From the same report, the data on the percentages of alumni who are not employed brings up some far more unexpected results, although again the data and way they are measuring employment is again a little dubious.

(5)(1)

Anonymous

I think consideration needs to also be given to students at the Open University, who are more likely to be in employment in any event.

There should also be consideration of the fact that outside of Oxbridge, it is more common for students to be part time or distance learning.

Wasn’t there a piece published not too long ago that suggested that the average salary amongst a LSE LLB Grad would be upwards of £100K 12 months after graduation? I think this is a more realistic study, but still not wholly effective.

(1)(2)

Bumblebee

I don’t regard the Open University’s position as a surprise. Open University students tend to be older and already have a career at the time they embark upon their course. Also, more OU students self-fund than at other universities.

If anything, I think it’s surprising that the Open University is so low in the ranking.

(3)(1)

Anonymous

I’m Open Uni student doing Law.and in my final year.
I earn double this at the moment. Why am I putting myself through this shit?

(1)(3)

Anonymous

‘Oxbridge’ rivals…?

(2)(1)

Oxoniensis

Well, they’re both part of Oxbridge, so yes – they are Oxbridge rivals.

(1)(1)

LLB waterloo

Good to see that my uni BPP isn’t even on the table. I assume that’s due that to the average BPP grad using BPP as a way to circumvate the home office while spending whole acacemic years with 0 tutorial prep and participation. Not even handing in a blank document on a hand it in and failing all exams but still being allowed to disrupt others who actually try and stay on the course for no other reason than to be a cash cow for BPP greedy shareholders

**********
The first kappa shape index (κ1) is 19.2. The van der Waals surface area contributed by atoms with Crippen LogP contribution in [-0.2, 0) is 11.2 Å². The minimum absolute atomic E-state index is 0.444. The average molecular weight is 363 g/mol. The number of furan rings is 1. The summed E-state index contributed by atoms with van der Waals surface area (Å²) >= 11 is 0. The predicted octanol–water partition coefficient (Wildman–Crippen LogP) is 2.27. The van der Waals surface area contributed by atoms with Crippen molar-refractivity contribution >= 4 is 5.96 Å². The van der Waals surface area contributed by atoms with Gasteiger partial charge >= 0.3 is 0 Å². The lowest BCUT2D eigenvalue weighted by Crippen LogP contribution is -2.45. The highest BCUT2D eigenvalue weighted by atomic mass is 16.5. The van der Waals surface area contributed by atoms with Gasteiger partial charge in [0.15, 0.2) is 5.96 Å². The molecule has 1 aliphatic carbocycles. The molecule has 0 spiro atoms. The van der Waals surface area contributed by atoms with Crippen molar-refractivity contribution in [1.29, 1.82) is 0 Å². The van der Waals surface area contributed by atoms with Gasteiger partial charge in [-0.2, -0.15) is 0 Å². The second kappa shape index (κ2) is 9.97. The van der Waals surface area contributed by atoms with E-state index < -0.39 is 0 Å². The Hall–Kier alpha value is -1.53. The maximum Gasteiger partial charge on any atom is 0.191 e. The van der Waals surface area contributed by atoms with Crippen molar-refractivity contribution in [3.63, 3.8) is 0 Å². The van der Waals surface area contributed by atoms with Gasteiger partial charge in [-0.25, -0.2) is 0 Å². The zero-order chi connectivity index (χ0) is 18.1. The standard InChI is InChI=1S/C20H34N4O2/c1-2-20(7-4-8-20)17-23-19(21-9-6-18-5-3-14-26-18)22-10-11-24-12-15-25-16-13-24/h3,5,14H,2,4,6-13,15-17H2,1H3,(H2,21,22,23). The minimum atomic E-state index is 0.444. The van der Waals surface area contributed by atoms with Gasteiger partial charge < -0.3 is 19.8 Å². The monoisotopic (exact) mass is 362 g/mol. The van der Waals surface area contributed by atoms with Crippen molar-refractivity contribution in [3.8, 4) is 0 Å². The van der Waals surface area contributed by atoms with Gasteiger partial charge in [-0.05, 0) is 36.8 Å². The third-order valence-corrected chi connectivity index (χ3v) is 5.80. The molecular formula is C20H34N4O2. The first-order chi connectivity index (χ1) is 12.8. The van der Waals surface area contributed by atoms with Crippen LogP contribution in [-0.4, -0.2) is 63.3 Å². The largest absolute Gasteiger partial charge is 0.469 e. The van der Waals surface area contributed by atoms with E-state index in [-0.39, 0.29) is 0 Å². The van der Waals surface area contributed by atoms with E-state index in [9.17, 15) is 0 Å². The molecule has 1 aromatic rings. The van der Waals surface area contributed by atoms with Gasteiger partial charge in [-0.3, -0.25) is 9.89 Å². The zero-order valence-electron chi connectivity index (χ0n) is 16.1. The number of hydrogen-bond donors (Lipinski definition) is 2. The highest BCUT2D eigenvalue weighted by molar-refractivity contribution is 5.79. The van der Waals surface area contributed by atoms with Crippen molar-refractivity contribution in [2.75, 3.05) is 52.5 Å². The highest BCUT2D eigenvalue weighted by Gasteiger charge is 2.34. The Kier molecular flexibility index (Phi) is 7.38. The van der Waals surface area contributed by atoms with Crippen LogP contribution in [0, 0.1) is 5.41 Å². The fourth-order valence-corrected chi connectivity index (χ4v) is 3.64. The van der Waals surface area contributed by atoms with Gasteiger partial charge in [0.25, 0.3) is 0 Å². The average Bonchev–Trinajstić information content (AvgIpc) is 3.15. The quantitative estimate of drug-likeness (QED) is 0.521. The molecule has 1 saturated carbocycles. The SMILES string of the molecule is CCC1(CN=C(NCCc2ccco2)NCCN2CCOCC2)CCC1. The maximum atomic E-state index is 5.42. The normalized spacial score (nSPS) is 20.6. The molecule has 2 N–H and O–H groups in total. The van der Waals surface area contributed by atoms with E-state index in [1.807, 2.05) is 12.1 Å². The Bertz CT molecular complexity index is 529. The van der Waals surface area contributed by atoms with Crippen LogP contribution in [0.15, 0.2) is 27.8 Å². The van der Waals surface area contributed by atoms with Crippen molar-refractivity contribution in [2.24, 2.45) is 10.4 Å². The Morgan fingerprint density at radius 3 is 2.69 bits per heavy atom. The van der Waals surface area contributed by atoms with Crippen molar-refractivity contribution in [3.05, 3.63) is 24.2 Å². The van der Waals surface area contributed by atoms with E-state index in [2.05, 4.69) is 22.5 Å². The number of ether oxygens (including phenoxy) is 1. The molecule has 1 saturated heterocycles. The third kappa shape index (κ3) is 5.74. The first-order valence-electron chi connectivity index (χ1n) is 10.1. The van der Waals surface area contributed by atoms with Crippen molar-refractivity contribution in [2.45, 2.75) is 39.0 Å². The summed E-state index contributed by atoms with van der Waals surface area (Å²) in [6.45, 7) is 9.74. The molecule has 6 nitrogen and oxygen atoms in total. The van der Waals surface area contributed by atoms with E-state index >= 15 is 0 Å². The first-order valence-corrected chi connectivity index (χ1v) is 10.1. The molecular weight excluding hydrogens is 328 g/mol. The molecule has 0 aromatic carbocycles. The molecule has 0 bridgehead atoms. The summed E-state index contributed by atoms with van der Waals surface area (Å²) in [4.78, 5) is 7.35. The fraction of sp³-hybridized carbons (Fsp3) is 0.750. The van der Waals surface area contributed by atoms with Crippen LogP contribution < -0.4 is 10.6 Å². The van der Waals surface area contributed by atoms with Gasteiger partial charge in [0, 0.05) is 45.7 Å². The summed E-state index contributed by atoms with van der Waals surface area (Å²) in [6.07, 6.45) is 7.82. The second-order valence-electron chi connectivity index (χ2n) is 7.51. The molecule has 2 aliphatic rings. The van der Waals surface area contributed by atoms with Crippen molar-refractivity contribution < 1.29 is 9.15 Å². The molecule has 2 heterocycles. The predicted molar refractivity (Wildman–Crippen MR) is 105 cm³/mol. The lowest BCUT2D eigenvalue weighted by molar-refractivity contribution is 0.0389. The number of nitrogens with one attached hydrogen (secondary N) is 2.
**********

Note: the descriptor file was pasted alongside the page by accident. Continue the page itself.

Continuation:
(4)(3)

Anonymous

Pretty sure BPP only received university status in 2010 and so wouldn’t have 5 year post graduates to collect data on.

(7)(0)

Anonymous

I understand that there are people at bpp who don’t prep for some classes etc, and are quiet in class.

What I don’t understand is how this negatively harms anyone else in the class who has prepped up to the eyeballs and participates 100% of the time???? The only person the slacker in the class is harming is themselves. They effectively exclude themselves from thee class and it’s like they are not even there.

Also, classes are designed to run on regardless and cater to / focus on the prep and exercises for those who have actually prepped, so no time is wasted explaining basic concepts.

I don’t understand why people get a bee in their bonnet over ppl who are (a) totally unprepared (b) are prepped but just quiet /not a legal prima donna (c) look foreign and are quiet, but have done work. – I don’t understand the anger directed at these categories of people as it harms no one but people who are in the (a) category.

(1)(1)

Anonymous

I don’t think it is an orthodox opinion to say that people who do not prepare for something have no effect on those that do.

Are you a Parliamentary candidate in a seat with a small minority looking to get a bounce from slackers and so praising them to get votes ?

This sort of point is one I associate with MPs in that predicament. Anyone disagree ?

(0)(2)

Anonymous

I think that people not participating does harm the other people in the group, if for no other reason than the lost opportunity. I enjoyed group sessions at uni because people argued the point and everyone has a slightly different perspective on matters.